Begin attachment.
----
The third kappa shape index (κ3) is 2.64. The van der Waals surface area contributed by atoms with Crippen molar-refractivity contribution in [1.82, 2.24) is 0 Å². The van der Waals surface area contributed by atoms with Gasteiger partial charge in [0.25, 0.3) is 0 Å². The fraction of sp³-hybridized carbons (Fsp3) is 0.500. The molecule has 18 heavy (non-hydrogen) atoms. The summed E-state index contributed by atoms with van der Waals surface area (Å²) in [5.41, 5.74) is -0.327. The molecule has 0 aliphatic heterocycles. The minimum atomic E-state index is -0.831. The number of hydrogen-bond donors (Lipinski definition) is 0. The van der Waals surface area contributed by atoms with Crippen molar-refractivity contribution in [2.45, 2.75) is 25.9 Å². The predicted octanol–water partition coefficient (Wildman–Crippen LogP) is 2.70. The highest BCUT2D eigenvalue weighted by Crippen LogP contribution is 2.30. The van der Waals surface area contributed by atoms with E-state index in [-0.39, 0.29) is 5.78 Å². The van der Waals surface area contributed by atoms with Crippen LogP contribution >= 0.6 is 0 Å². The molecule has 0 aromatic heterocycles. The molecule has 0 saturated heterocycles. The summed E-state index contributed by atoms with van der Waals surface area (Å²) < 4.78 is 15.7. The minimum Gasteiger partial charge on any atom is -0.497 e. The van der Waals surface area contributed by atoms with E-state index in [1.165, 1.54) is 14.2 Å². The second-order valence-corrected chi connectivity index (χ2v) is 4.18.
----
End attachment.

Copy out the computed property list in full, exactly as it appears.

The third kappa shape index (κ3) is 2.64. The van der Waals surface area contributed by atoms with Crippen molar-refractivity contribution in [1.82, 2.24) is 0 Å². The van der Waals surface area contributed by atoms with Gasteiger partial charge in [0.25, 0.3) is 0 Å². The fraction of sp³-hybridized carbons (Fsp3) is 0.500. The molecule has 18 heavy (non-hydrogen) atoms. The summed E-state index contributed by atoms with van der Waals surface area (Å²) in [5.41, 5.74) is -0.327. The molecule has 0 aliphatic heterocycles. The minimum atomic E-state index is -0.831. The number of hydrogen-bond donors (Lipinski definition) is 0. The van der Waals surface area contributed by atoms with Crippen molar-refractivity contribution in [2.45, 2.75) is 25.9 Å². The predicted octanol–water partition coefficient (Wildman–Crippen LogP) is 2.70. The highest BCUT2D eigenvalue weighted by Crippen LogP contribution is 2.30. The van der Waals surface area contributed by atoms with E-state index in [-0.39, 0.29) is 5.78 Å². The van der Waals surface area contributed by atoms with Crippen LogP contribution >= 0.6 is 0 Å². The molecule has 0 aromatic heterocycles. The molecule has 0 saturated heterocycles. The summed E-state index contributed by atoms with van der Waals surface area (Å²) < 4.78 is 15.7. The minimum Gasteiger partial charge on any atom is -0.497 e. The van der Waals surface area contributed by atoms with E-state index in [1.165, 1.54) is 14.2 Å². The second-order valence-corrected chi connectivity index (χ2v) is 4.18.